The Truth: He Had Nothing To Do With It
Britannica says outright that William Shakespeare did not write the King James Bible. They also point out the vast difference between Shakespeare’s writing style and the one used in the KJB. So, even though Shakespeare was a literary phenom and the KJB was a great literary feat of his era, there’s really no evidence linking the two to each other. “But what about all the 46s?” the conspiracy theorists ask from the back. Well, even if that “evidence” was as straightforward as it sounds, it wouldn’t be very convincing. The fact is, it’s not straightforward at all.
According to Apologetics Press, you can’t find “shake” and “spear” in the proper spots without first omitting the word “selah” from Psalm 46. “Selah” was used in the text as a kind of artful punctuation word, but the conspiracy gets less credible when you have to delete even artful words to make it happen. On top of that, both “shake” and “spear” are used many times throughout the KJB, and were present in the Hebrew versions of Psalm 46 long before Shakespeare was born. If that’s not enough, both the translation process and Shakespeare’s life were fairly well-documented, and neither mentioned one having anything to do with the other. The chances of Shakespeare working on the KJB are slim to none.
The Kjv Was The Same Bible For 300 Years
In fact, many alterations, updates, and improvements were made over the centuries, some small, some large. The main issues were some of the problems in the 1611 edition but also errors in the printing itself. But there were also attempts to update the language starting at least in the 1700s.
What marked the difference between these improvements and later new translations, is the fact that these revisions were done charitably and not as a replacement to the KJV.
The changes made to the KJV are typical for any modern Bible. In most cases, changes were based on a motivation to get beyond 17th-century language. John Wesley, for example, issued a revision of the New Testament, though he avoided associating with the KJV by name. His goal was not to ruin the reputation of the KJV but to make the Bible accessible to new converts.
The important point for today is the fact that the KJV was never considered untouchable until the 20th century. For most of church history, the main complaint was the language, though, after the discovery of older New Testament manuscripts in the 1800s, it became clear a better translation was needed to remove a few passages from the Textus Receptus.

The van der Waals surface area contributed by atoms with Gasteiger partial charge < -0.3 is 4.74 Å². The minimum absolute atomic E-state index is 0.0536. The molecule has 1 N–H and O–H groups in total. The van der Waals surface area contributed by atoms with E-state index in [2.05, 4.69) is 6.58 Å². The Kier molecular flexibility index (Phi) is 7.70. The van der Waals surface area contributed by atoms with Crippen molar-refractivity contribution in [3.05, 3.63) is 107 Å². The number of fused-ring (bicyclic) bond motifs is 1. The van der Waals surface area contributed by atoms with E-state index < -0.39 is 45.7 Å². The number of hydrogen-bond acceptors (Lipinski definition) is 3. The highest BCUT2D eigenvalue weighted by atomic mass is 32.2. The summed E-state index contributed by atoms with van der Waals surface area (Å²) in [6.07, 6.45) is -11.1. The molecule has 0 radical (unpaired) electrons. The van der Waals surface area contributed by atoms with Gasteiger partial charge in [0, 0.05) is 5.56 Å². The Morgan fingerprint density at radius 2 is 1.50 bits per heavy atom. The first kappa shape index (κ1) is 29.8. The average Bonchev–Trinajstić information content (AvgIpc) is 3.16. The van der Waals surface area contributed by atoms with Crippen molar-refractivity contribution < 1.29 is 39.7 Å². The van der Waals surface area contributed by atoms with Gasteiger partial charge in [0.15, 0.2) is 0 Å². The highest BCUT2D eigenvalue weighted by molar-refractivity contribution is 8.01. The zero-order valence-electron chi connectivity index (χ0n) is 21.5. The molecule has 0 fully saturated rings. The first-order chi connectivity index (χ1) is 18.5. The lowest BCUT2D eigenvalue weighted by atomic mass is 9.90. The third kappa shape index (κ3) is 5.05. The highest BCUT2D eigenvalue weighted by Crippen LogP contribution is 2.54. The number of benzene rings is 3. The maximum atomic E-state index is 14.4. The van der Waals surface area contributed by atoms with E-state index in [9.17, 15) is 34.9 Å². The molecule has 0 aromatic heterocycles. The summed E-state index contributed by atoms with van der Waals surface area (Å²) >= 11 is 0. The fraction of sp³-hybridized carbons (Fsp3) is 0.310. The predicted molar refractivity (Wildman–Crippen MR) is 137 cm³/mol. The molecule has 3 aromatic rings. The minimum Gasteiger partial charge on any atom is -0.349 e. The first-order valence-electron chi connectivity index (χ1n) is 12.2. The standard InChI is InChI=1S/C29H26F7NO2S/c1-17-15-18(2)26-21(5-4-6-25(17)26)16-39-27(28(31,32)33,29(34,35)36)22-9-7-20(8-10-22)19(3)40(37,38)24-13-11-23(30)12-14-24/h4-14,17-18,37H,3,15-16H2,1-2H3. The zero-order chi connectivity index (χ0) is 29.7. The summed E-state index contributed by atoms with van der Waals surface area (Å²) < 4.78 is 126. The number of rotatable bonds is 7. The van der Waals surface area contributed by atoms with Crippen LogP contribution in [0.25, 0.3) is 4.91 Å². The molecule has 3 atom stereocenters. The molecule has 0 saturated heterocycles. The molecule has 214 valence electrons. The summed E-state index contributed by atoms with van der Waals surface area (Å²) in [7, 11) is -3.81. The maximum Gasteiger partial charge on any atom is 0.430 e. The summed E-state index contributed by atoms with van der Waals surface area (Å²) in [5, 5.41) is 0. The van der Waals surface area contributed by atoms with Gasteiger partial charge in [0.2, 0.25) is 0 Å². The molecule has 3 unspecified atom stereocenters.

For a video presentation, this video can be found on my YouTube channel
Ryan Reeves is associate professor of historical theology at Gordon-Conwell Theological Seminary, and he serves as dean of the Jacksonville campus. He and his wife, Charlotte, have three children. You can .
Literary Genius And Legacy
Is it a coincidence of history that the King James Bible was produced during the reign of one of Englands greatest literary kings? James wrote commentaries on Scripture, original poetry, and a treatise on poetics. He produced works on political theory, a manual on kingship, and even writings on witchcraft and tobacco. He was a patron of William Shakespeare, John Donne, and Sir Francis Bacon.
The King James Bible is considered a masterpiece of Jacobean prose, with many considering the translators of the Authorized Version to be the greatest concentration of literary talent to ever enjoy royal sponsorship in England. Despite the political intrigue and impetus behind the translation, the beauty, scholarship and authority make the King James Bible a lasting legacy of King James I, an eternal gift to Christians, the church universal and the whole of humankind.